PLEASE HELP!!!!!How do I get Feds to take state time already served that is supposed to be concurrent?

My friend is currently serving a 92 mnth fed sentence. He has already served 3 yrs state time, but the feds are not counting that time although it is supposed to be concurrent. The feds are saying he still has 83mnth left when really he should have about 47mnths if given credit for the 36 mnths he already did in state. How do we get the feds to credit him for the 3 years he has already served? He is a non-violent criminal with a criminal history but nothing violent and was given a ridiculous sentence to begin with at 92mnths but now it is going to be over 10 yrs if we can’t get this credit. Please help. He has learned his lesson and is trying to make a better life for himself and he just wants the 3 yrs he already gave back to him. Please help. The 3 yrs state time served was for the same offense and was ordered to be concurrent with federal time.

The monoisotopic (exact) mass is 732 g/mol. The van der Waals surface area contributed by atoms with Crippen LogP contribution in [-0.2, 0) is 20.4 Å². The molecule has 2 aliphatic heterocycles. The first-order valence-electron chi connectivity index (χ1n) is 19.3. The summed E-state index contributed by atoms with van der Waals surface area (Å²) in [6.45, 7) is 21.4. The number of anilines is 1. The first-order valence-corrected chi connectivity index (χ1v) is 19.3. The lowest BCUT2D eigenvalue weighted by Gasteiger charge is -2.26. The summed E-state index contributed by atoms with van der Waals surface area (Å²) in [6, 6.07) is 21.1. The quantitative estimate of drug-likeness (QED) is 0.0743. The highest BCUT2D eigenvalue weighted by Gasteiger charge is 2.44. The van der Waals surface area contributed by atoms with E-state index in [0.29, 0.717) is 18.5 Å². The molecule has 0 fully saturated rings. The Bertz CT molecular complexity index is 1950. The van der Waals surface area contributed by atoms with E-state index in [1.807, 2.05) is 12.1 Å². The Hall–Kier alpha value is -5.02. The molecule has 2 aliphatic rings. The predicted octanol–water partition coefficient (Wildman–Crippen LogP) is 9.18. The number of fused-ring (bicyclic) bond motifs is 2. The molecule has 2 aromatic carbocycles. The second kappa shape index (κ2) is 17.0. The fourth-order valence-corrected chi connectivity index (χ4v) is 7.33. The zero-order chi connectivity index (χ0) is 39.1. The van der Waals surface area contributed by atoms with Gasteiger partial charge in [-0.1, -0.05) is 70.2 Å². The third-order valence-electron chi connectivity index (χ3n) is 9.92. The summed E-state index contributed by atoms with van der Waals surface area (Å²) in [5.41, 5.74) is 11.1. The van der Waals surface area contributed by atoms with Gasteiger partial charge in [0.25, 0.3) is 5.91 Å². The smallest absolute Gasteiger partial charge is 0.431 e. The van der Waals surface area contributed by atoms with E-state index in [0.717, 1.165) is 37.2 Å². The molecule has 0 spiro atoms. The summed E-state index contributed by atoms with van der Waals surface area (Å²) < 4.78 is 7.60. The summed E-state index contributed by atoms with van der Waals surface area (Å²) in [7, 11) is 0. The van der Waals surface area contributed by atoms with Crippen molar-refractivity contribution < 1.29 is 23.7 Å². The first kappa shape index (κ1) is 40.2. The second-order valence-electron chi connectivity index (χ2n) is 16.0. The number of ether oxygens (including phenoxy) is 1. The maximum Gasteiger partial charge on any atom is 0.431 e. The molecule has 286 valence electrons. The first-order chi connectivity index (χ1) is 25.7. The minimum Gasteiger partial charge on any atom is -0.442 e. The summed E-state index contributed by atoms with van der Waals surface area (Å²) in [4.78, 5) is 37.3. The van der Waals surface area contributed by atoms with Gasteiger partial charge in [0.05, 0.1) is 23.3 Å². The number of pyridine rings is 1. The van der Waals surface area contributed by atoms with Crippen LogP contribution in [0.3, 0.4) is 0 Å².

Asked on May 22, 2009 under Criminal Law, Colorado


M.D., Member, California and New York Bar / FreeAdvice Contributing Attorney

Answered 11 years ago | Contributor

You need to see an attorney. 

While your friend doesn't have to be given credit for time served it is done much of the time.

If there is anyway to get a private criminal attorney you should do so.  Call some of the bigger law firms in your area and explain your situation, you might get them to work on a case such as this "pro bono" (for free).  If that doesn't work you can try a public defender or call legal aid.

Good luck.

IMPORTANT NOTICE: The Answer(s) provided above are for general information only. The attorney providing the answer was not serving as the attorney for the person submitting the question or in any attorney-client relationship with such person. Laws may vary from state to state, and sometimes change. Tiny variations in the facts, or a fact not set forth in a question, often can change a legal outcome or an attorney's conclusion. Although has verified the attorney was admitted to practice law in at least one jurisdiction, he or she may not be authorized to practice law in the jurisdiction referred to in the question, nor is he or she necessarily experienced in the area of the law involved. Unlike the information in the Answer(s) above, upon which you should NOT rely, for personal advice you can rely upon we suggest you retain an attorney to represent you.